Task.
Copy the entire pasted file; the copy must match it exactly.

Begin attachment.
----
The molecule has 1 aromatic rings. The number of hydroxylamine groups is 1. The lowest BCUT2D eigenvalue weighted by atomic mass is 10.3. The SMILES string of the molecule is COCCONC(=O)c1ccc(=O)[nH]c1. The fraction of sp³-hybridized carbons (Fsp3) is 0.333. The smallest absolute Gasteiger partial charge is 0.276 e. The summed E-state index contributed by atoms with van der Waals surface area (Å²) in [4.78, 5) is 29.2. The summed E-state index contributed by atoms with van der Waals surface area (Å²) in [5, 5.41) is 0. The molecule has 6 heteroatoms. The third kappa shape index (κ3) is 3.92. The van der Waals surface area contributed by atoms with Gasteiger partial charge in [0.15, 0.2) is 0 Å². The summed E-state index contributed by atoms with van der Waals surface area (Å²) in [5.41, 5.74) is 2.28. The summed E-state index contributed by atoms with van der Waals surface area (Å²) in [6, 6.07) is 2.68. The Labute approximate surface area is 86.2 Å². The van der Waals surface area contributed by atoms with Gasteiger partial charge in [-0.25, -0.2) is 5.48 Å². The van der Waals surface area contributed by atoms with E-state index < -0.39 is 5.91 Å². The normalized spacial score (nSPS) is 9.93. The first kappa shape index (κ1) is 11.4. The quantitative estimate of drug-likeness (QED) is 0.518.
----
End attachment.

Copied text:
The molecule has 1 aromatic rings. The number of hydroxylamine groups is 1. The lowest BCUT2D eigenvalue weighted by atomic mass is 10.3. The SMILES string of the molecule is COCCONC(=O)c1ccc(=O)[nH]c1. The fraction of sp³-hybridized carbons (Fsp3) is 0.333. The smallest absolute Gasteiger partial charge is 0.276 e. The summed E-state index contributed by atoms with van der Waals surface area (Å²) in [4.78, 5) is 29.2. The summed E-state index contributed by atoms with van der Waals surface area (Å²) in [5, 5.41) is 0. The molecule has 6 heteroatoms. The third kappa shape index (κ3) is 3.92. The van der Waals surface area contributed by atoms with Gasteiger partial charge in [0.15, 0.2) is 0 Å². The summed E-state index contributed by atoms with van der Waals surface area (Å²) in [5.41, 5.74) is 2.28. The summed E-state index contributed by atoms with van der Waals surface area (Å²) in [6, 6.07) is 2.68. The Labute approximate surface area is 86.2 Å². The van der Waals surface area contributed by atoms with Gasteiger partial charge in [-0.25, -0.2) is 5.48 Å². The van der Waals surface area contributed by atoms with E-state index < -0.39 is 5.91 Å². The normalized spacial score (nSPS) is 9.93. The first kappa shape index (κ1) is 11.4. The quantitative estimate of drug-likeness (QED) is 0.518.